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Back to Human summary

Dan Schawbel

How Great Leaders Create Connection in the Age of Isolation

4.5 (39 ratings)
21 mins
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    Back to Human
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    For all its benefits, technology is weakening human relationships that are important for personal and business life.

    Digital technology continues to change the world. Things that barely existed a decade ago, like smartphones and tablets, messaging systems and social networks, are a fact of life today. And this technology undoubtedly has had many positive effects. It has never been easier for us to connect and stay in touch with people all over the world.

    But technology is also having a negative impact on people’s lives. For one, it exacerbates social isolation – a lack of contact and connectedness with other people – particularly amongst younger people who use technology the most.

    That’s because people crave human connection but nonetheless find it easier and simpler to turn to a device than to have a normal conversation. As a result, people feel they are getting their dose of social interaction. But in reality, they are missing out on forming real relationships. The University of Pittsburgh conducted a study in 2004, finding that a person spending two hours a day on social media doubled their risk of social isolation.

    Depression is also a concern. University of Houston research from 2015 found that the more active someone was on Facebook, the more likely they were to be depressed. According to the author, that may be because they compare themselves to the curated, shiny and impossible versions of their friends’ lives put on display.

    Isolation and depression damage social relationships that are hugely important for satisfaction. The famous Grant Study, described in great detail in three books by American psychiatrist George Vaillant, followed the lives of 268 Harvard undergraduates for 75 years from 1938 onward. The study discovered that the strongest predictor of life satisfaction among participants wasn’t their career achievements or earnings, but rather the strength of their relationships.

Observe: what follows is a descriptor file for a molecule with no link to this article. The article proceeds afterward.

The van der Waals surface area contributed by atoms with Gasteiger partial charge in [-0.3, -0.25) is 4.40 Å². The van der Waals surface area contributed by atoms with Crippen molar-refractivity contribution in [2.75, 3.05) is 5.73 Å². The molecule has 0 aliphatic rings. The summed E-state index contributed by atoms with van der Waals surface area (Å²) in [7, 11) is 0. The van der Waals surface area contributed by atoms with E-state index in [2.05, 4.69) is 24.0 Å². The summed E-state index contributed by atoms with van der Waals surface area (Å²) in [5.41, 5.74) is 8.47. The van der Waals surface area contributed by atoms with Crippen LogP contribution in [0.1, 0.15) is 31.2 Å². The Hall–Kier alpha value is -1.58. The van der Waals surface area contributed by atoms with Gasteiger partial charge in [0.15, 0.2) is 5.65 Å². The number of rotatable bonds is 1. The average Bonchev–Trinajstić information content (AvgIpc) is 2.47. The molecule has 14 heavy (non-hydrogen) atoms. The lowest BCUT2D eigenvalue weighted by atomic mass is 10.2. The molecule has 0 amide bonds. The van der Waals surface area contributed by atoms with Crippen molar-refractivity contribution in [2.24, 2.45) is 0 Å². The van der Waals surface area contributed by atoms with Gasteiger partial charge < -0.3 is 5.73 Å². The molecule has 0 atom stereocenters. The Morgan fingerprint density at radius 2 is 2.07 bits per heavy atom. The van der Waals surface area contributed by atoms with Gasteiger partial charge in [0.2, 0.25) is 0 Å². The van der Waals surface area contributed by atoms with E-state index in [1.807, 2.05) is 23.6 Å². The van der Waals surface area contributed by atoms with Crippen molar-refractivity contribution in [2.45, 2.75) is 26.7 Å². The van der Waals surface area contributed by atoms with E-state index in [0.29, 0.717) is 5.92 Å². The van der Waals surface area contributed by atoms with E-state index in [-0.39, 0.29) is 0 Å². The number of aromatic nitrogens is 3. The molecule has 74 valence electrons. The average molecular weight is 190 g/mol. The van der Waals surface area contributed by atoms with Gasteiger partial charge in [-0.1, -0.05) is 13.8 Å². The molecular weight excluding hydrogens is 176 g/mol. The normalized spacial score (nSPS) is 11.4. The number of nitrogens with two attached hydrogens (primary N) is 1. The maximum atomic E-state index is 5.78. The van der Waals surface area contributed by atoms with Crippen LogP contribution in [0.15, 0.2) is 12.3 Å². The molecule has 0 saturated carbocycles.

Strong relationships have also been shown to help specifically with satisfaction and success at work. A Wharton Business School study from 2017 that interviewed over 700 employees and managers found that employee loneliness was correlated with poor performance. It’s perhaps not surprising. After all, doing business is all about relationships and relationship building.

    If our increasing tendency to hide behind screens and devices instead of investing in our relationships is weakening our ability to achieve work and life satisfaction, what’s the solution? Surely, it’s to get back to being more human. Read on and find out how you can help cultivate true, human fulfillment in the workplace.

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    What is Back to Human about?

    Back to Human (2018) explores how workplaces that offer a more human approach offer not just a better environment for employees, but better business results. In an age dominated by the use of technology, Back to Human is a practical guide showing workplace leaders how they can build a better corporate culture based on human connections.

    Best quote from Back to Human

    To be fulfilled at work, committed to our teams, and happy, we need to focus on building deeper relationships with the people around us.

    —Dan Schawbel
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    Who should read Back to Human?

    • Managers and leaders who want to build human connections in the workplace
    • Anyone uneasy about the impact of technology on work and workplace relationships
    • People looking for a practical guide to modern day management.

    About the Author

    Dan Schawbel is an expert in all things related to the future of the workplace. The founder of, the world’s largest aggregator of research on workplace issues, he is an acclaimed entrepreneur, podcaster, speaker and author. He has published two other best-selling books about life at work, Promote Yourself and Me 2.0.

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